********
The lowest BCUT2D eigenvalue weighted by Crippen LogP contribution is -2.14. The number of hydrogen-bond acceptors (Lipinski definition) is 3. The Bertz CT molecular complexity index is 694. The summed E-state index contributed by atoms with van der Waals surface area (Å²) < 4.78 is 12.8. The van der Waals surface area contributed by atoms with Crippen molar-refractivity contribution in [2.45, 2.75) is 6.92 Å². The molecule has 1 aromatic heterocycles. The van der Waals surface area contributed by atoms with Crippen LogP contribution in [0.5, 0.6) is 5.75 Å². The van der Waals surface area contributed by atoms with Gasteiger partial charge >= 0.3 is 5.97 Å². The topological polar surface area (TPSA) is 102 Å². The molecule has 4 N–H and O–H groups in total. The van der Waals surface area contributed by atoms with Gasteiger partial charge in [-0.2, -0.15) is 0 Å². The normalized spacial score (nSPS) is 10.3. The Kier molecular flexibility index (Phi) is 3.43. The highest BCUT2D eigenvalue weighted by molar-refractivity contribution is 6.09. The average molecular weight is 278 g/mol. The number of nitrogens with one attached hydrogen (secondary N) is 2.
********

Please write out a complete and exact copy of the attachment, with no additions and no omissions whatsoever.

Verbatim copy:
The lowest BCUT2D eigenvalue weighted by Crippen LogP contribution is -2.14. The number of hydrogen-bond acceptors (Lipinski definition) is 3. The Bertz CT molecular complexity index is 694. The summed E-state index contributed by atoms with van der Waals surface area (Å²) < 4.78 is 12.8. The van der Waals surface area contributed by atoms with Crippen molar-refractivity contribution in [2.45, 2.75) is 6.92 Å². The molecule has 1 aromatic heterocycles. The van der Waals surface area contributed by atoms with Crippen LogP contribution in [0.5, 0.6) is 5.75 Å². The van der Waals surface area contributed by atoms with Gasteiger partial charge >= 0.3 is 5.97 Å². The topological polar surface area (TPSA) is 102 Å². The molecule has 4 N–H and O–H groups in total. The van der Waals surface area contributed by atoms with Gasteiger partial charge in [-0.2, -0.15) is 0 Å². The normalized spacial score (nSPS) is 10.3. The Kier molecular flexibility index (Phi) is 3.43. The highest BCUT2D eigenvalue weighted by molar-refractivity contribution is 6.09. The average molecular weight is 278 g/mol. The number of nitrogens with one attached hydrogen (secondary N) is 2.